Volume 30, No. 35
3 Tammuz 5776
July 9, 2016
Nathan and Rikki Lewin
on the yahrzeit of his grandfather
Harav Aharon ben Harav Nosson Lewin z”l Hy”d
(the Reisher Rav)
Dr. and Mrs. Irving Katz
on the yahrzeit of his mother
Sarah bat Yitzchak Hakohen a”h
Nach: Tehilim 119 (peh & tzadi)
Mishnah: Kilayim 3:4-5
Daf Yomi (Bavli): Bava Kamma 39
R’ Yitzchak Arama z”l (Spain; died 1494) writes that, as a foundation of our faith, the account of Korach’s rebellion is equal in importance to the account of the Giving of the Torah. He explains:
The more important something is, the more protection it requires. Thus, for example, the greater a general is, the more officers and soldiers he has protecting him. And, the more important an organ of the body is, the better protected it is; for example, the heart is in the center of the body surrounded by bones and flesh.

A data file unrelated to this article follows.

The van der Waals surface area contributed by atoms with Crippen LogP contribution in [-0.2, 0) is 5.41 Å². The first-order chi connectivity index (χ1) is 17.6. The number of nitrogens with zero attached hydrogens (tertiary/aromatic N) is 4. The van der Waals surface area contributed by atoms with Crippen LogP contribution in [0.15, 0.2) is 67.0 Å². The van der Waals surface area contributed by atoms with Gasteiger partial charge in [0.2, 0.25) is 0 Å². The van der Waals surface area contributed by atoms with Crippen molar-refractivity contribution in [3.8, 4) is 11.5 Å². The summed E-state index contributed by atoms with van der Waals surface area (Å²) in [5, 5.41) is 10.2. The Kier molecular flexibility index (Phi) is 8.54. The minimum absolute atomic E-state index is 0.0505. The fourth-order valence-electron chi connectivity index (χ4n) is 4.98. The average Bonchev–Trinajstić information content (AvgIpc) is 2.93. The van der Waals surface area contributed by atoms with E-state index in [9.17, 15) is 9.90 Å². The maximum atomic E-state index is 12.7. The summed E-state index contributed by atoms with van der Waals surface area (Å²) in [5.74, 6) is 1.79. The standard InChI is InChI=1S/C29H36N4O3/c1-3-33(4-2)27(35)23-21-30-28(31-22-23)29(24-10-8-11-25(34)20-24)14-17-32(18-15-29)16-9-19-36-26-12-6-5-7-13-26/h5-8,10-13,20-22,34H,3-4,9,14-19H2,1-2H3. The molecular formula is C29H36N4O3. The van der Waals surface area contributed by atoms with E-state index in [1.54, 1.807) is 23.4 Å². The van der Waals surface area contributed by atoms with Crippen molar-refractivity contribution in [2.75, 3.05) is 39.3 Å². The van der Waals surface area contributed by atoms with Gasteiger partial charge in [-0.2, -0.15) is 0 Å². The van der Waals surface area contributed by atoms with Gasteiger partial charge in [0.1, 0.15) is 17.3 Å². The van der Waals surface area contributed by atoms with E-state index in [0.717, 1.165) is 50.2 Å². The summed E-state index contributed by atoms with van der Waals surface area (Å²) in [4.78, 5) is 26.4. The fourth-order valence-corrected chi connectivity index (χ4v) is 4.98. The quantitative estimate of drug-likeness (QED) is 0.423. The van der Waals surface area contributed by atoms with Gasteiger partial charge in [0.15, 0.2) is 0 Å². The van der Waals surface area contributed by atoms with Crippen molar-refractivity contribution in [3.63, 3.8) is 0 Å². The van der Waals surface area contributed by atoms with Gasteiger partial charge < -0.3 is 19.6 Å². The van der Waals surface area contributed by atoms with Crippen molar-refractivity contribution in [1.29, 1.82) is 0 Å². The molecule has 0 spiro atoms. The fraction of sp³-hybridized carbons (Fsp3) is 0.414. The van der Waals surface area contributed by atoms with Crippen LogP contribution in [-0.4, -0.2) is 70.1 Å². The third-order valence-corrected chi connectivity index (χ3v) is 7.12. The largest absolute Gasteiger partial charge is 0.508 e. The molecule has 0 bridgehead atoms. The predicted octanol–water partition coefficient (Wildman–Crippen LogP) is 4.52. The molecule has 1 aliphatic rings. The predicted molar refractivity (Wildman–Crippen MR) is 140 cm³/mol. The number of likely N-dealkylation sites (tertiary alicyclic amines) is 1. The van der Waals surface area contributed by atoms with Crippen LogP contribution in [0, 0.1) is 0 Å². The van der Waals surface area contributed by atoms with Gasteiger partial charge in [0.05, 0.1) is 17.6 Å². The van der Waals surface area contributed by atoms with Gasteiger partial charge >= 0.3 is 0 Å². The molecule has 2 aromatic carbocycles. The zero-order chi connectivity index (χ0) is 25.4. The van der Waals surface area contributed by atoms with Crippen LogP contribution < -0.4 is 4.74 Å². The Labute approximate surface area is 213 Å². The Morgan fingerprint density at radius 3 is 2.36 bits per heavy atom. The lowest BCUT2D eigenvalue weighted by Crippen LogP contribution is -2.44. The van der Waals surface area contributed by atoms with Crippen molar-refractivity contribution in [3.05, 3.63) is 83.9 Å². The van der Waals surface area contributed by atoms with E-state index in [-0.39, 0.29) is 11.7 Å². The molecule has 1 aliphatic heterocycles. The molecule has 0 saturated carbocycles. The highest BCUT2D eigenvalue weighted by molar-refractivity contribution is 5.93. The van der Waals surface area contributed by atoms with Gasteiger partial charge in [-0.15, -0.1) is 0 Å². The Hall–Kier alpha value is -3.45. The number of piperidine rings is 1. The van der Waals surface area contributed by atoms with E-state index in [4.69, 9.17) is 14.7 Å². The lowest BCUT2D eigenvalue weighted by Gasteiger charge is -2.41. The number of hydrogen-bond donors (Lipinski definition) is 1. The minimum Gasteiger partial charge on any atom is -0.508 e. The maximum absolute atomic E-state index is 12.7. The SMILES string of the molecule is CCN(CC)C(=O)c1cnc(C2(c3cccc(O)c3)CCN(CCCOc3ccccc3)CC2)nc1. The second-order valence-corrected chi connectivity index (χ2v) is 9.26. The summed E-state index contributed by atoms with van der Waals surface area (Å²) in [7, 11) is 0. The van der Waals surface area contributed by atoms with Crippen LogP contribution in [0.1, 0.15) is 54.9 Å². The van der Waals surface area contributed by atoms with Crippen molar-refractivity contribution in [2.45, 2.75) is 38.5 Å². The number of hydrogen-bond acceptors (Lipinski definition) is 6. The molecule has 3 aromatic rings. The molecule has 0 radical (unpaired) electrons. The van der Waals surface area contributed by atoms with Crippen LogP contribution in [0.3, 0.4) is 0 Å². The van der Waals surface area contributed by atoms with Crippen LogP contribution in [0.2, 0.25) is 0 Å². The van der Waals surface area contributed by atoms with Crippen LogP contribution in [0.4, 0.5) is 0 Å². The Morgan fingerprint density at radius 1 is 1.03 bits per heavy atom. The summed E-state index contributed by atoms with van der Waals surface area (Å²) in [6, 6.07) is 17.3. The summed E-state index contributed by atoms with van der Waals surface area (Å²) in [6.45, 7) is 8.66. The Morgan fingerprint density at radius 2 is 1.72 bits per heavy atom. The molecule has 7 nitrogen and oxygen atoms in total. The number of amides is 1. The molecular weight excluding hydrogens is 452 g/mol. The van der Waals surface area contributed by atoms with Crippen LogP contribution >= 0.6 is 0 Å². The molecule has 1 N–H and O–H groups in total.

Similarly, the more important a concept is to our faith, the more it must be defended vigorously against challenges. Nowhere is this true more than when the validity of prophecy is challenged. At Har Sinai, all of Bnei Yisrael experienced prophecy, and, thus, three fundamental principles were established. The first fundamental principle is that Hashem pays attention to mankind’s deeds. This is demonstrated by the fact that, because of His love for the Patriarchs, Hashem chose their descendants to elevate them above all other nations and He gave those descendants the Torah amidst great fanfare. The second principle demonstrated at Har Sinai is that G-d speaks to man and gives him directions for conducting his life. The third principle established is that Moshe’s Torah is the true Torah, and that he is greater than all other prophets.
These are the very truths that Korach called into question when he challenged Moshe. The ultimate proof of these truths, supplementing the Revelation at Sinai, was the definitive disproof of Korach’s challenges. (Akeidat Yitzchak)